A light source 34 (which can also be referred to as the light, lamp or bulb) is the mechanism that actually generates the light for the assembly 22.

FIG. 5 is a diagram illustrating some examples of different light sources that can be incorporated into the system 20. In a preferred embodiment, an LED light 34c is used because LED lights 34c can be powered with low voltage, which can significantly impact the operating safety requirements for the connectors 28 within the frame 24. However, additional light sources 34 can also be used. Incandescent bulbs 34a, fluorescent bulbs 34b, and other light sources 34 can also be incorporated into the system 20. A single assembly 22 can involve multiple different types of light sources 34.

In some embodiments, an array of lights, such as an LED array, can serve as the light source 34. In some embodiments, multiple different types of light sources 34 can be used as the same location on the assembly 22. Some embodiments of the system 20 can be configured to allow for visual effects such as strobe lighting or activation by motion sensor, if desired.

In many embodiments, lights 34 attach to the assembly 22 via a connector 28. In some embodiments, the light 34 may connect to a conductive base 36 which in turn connects with a connector 28. However, in most embodiments of the system 20, the base 36 is twisted onto a member 26 and the only purpose of the base 36 is to secure the cover 38. Both the base 36 and cover 38 are discussed below.

2. Cover

The system 20 can be implemented in such a way as to enhance the ability of users to customize the visual effect of the light being disseminated from the light source 34 through a cover 38 (which can also be referred to as the “light cover” 38).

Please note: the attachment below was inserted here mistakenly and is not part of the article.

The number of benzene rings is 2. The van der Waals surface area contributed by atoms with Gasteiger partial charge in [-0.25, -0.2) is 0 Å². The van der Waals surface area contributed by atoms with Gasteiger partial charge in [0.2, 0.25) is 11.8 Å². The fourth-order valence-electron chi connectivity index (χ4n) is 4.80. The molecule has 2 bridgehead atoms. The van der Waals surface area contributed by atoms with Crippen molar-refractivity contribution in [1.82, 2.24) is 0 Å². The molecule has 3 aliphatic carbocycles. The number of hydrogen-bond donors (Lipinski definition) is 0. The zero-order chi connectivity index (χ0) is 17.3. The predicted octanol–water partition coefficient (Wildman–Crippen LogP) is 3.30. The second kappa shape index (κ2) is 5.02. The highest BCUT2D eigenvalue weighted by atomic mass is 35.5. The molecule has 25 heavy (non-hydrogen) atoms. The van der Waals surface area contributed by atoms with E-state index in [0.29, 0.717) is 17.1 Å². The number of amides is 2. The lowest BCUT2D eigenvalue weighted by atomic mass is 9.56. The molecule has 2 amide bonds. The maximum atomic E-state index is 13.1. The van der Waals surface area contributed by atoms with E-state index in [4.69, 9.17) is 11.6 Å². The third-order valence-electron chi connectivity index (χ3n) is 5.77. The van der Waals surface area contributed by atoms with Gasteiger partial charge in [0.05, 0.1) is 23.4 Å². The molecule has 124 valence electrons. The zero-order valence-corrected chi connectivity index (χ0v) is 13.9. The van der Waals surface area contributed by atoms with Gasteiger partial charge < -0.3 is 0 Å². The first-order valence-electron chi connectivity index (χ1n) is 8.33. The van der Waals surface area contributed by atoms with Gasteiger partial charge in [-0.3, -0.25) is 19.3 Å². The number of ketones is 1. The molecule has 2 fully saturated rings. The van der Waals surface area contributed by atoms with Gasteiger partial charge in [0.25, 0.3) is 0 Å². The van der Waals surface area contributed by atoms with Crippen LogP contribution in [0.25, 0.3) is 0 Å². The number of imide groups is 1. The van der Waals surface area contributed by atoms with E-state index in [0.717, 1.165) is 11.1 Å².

Such a configuration allows the user to change the color of light that is illuminated or the images that are illuminated without changing the light source 34.

FIG. 6 is a diagram illustrating several examples of different light covers that can be incorporated into the system 20. Some covers 38 will have unique shapes relating to the image being conveyed. For example, the jack-o-lantern cover 38a and the Christmas tree cover 38b are geometrically shape and colored to convey a particular visual image. Other covers 38 may rely exclusively on an image embedded in the cover 38 and not the geometry of the cover 38 to impact the overall image. For example, a generically shaped cover with a personal photo 38c or a generically shaped cover 38 that illustrates a visually based trademark, such as a word, a symbol, or combination thereof. As illustrated in FIG. 6, multiple covers 38 can be used in the aggregate to display an aggregate communication 39. In FIG. 6, three covers 38 are used in the aggregate to display the word “JOY”.

Covers 38 can be used to control the color that is illuminated from the light 34. Covers 38 can be used to display decorative indicia, such as words, numbers graphics, photographs, symbols, logos, and any other form of visual perception.

Covers 38 can be comprised of a variety of different materials, but plastic is often preferable to glass for a variety of reasons. Covers 38 can be attached to a cover base 36 using a variety of different methodologies, including twisting the cover 38 into the base 36, snapping the cover 38 into the base 36, screwing the cover 38 into the base 36, securing the cover 38 into the base 36 with a screw, or any other suitable securing technology known in the art (i.e. clasps, latches, etc).

In some embodiments of the system 20, the indicia (or display attribute) on the covers 38 can be directly customized by users. For example, a website or email address could be used to receive images to be embedded into the cover 38. In some embodiments, the cover 38 can be machined from a 3-D printer that could be available at a kiosk or some similar type of retail environment. Stickers can also be used to configure a cover 38.

In most embodiments, the securing of a cover 38 to the base 36 is temporary, but in some embodiments, permanent attachments can be incorporated into the processing of the system 20.

3. Base

As discussed above, the cover 38 can an important mechanism for the customization and configuration of the assembly 22. Use of the covers 38 in that manner allows users to change the illumination generated by the assembly without changing any of the light sources 34.

The cover base 36 which can also be referred to as the base 36 further enhances this modular flexibility. The cover 38 can exceed the applicable surface size of the member 26 because the cover 38 relies not on the member 26 for support, but on the base 38.

Bases 36 and covers 38 can be manufactured in predefined sizes to facilitate the interoperability that results from standardization.